After over five years of work, the Kosher Bistro at Parmelee Dining Center at Colorado State University officially opened on August 22.
The bistro stands as a symbol of the university’s dedication to the Jewish community as well as diversity and education.
“The rabbi’s vision is to introduce this to the entire student body … for students to learn more and understand about Kosher food,” said David Green, Housing and Dining administrator.
The eatery is the product of hours of effort by Rabbi and philosophy professor Yerachmiel Gorelik, the Housing and Dining Staff and university president Tony Frank. However, for two years, the project was not considered financially viable by the university.
According to Elizabeth Poore, Residential Dining Administrator, after observing an early cost-benefit analysis of the plan, it seemed as though the project would be too expensive for the university to undertake. At one point, the university was considering creating a Kosher food truck as an alternative. However, due to university regulations the option was not considered viable.
” … No one could justify the patronage,” Gorelik said. “Then, all of a sudden housing and dining called me and said ‘Rabbi, we’re doing the kitchen.'”
Yet, over the years, Gorelik continued to advocate for the establishment of a Kosher eatery. He argued that it would not only be a unique food experience, but would be an educational experience as well.
Gorelik said that the bistro was made possible because Tony Frank approved the project.
“So I asked him, what happened? (He said) ‘even if there are two or three kids in the university who want to use it, the university could consider that because it is a home for everybody,'” said Gorelik.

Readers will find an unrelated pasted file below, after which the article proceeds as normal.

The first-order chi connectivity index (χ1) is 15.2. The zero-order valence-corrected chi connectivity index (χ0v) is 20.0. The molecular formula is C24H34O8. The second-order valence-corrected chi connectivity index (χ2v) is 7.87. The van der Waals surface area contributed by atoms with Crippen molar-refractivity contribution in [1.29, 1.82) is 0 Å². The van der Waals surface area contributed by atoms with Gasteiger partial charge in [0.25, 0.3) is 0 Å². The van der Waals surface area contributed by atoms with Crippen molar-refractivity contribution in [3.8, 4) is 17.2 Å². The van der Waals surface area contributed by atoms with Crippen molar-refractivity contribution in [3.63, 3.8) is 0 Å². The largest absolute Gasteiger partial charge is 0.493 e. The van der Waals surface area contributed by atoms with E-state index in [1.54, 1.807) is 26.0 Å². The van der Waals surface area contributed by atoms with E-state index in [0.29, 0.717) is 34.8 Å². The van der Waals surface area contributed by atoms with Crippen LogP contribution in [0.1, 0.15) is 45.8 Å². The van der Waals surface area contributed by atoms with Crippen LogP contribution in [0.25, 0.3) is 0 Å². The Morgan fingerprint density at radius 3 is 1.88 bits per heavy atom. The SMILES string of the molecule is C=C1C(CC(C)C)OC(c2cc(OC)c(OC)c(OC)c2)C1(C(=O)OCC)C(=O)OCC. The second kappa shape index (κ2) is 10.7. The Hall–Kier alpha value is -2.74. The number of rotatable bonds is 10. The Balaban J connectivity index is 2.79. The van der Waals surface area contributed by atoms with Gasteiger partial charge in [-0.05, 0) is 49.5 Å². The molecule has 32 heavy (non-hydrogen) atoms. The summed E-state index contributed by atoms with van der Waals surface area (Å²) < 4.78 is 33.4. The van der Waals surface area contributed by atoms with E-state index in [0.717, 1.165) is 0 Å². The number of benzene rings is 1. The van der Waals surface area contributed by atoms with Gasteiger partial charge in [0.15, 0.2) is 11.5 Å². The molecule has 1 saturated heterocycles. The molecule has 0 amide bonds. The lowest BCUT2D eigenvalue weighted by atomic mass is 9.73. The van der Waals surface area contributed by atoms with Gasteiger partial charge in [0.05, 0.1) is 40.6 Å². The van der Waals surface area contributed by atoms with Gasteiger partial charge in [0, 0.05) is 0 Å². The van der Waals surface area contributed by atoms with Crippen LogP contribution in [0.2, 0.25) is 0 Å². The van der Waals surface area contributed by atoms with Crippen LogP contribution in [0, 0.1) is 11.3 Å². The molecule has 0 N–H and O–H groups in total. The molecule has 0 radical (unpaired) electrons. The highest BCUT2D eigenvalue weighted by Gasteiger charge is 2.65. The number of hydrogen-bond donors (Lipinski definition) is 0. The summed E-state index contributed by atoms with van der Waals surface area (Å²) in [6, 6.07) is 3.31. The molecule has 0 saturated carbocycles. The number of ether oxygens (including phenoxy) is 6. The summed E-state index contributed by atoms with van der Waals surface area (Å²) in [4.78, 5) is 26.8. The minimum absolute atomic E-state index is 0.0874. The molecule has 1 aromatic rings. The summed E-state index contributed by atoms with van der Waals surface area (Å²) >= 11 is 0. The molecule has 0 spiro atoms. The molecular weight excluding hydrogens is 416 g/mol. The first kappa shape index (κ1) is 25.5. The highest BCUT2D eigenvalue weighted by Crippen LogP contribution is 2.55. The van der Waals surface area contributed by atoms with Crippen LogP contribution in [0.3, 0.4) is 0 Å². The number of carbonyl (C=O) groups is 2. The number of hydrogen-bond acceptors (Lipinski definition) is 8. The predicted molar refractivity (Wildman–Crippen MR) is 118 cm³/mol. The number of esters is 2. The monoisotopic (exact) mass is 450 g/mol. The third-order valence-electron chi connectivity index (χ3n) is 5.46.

After hiring the bistro’s Kosher supervisor, otherwise known as a mashgiach, purchasing new kitchen appliances and dining utensils, the bistro received its Kosher certification.
According to Gorelik, Kosher means “fit to eat,” and refers to foods that adhere to Kosher standards in the Torah. Gorelik said kosher foods include livestock such as cows, sheep, goats, fish with fins and scales and unprocessed fruits and vegetables.
Gorelik described eating kosher as a cultural and religious tradition.
“It’s a way of life,” Gorelik said. “Families that eat together, stay together.”
A new kitchen had to be constructed to be maintained exclusively for kosher production.
“There are many rules governing kosher,” Gorelik said. “For example, milk and meat are strictly forbidden. No bugs are allowed in vegetables, requiring a detailed process of checking and cleaning.”
Gorelik stated that he examined greens that were triple-washed in search of contaminates.
“I have to come in and do occasional spot checks,” Gorelik said. “But that’s okay, it’s my passion.”
Gorelik said that 50 percent of those who choose to eat kosher are not Jewish, but pursue the lifestyle because they value the high standard of food.
Today, after years of planning, preparation, and the approval of Tony Frank, the bistro is open for business. Although it may become a center for Jewish students to congregate, Gorelik and Poore both emphasized that this is an eatery for all students from all walks of life.
“People are coming up, they’re curious,” Poore said.
For those interested in tasting these meals the Kosher Bistro will be open from 11:30 a.m. to 1:00 pm for lunch and from 5:00 pm-6:30 pm from Monday through Thursday.
Green said the dining hall is interested in hearing students’ feedback and survey cards will be displayed on dining tables. Green said that although there is still work to do on the bistro, he hopes it will gain popularity.
“I’m excited to see the response we see in the coming weeks,” Green said. “I’m hoping that our numbers will climb real fast.”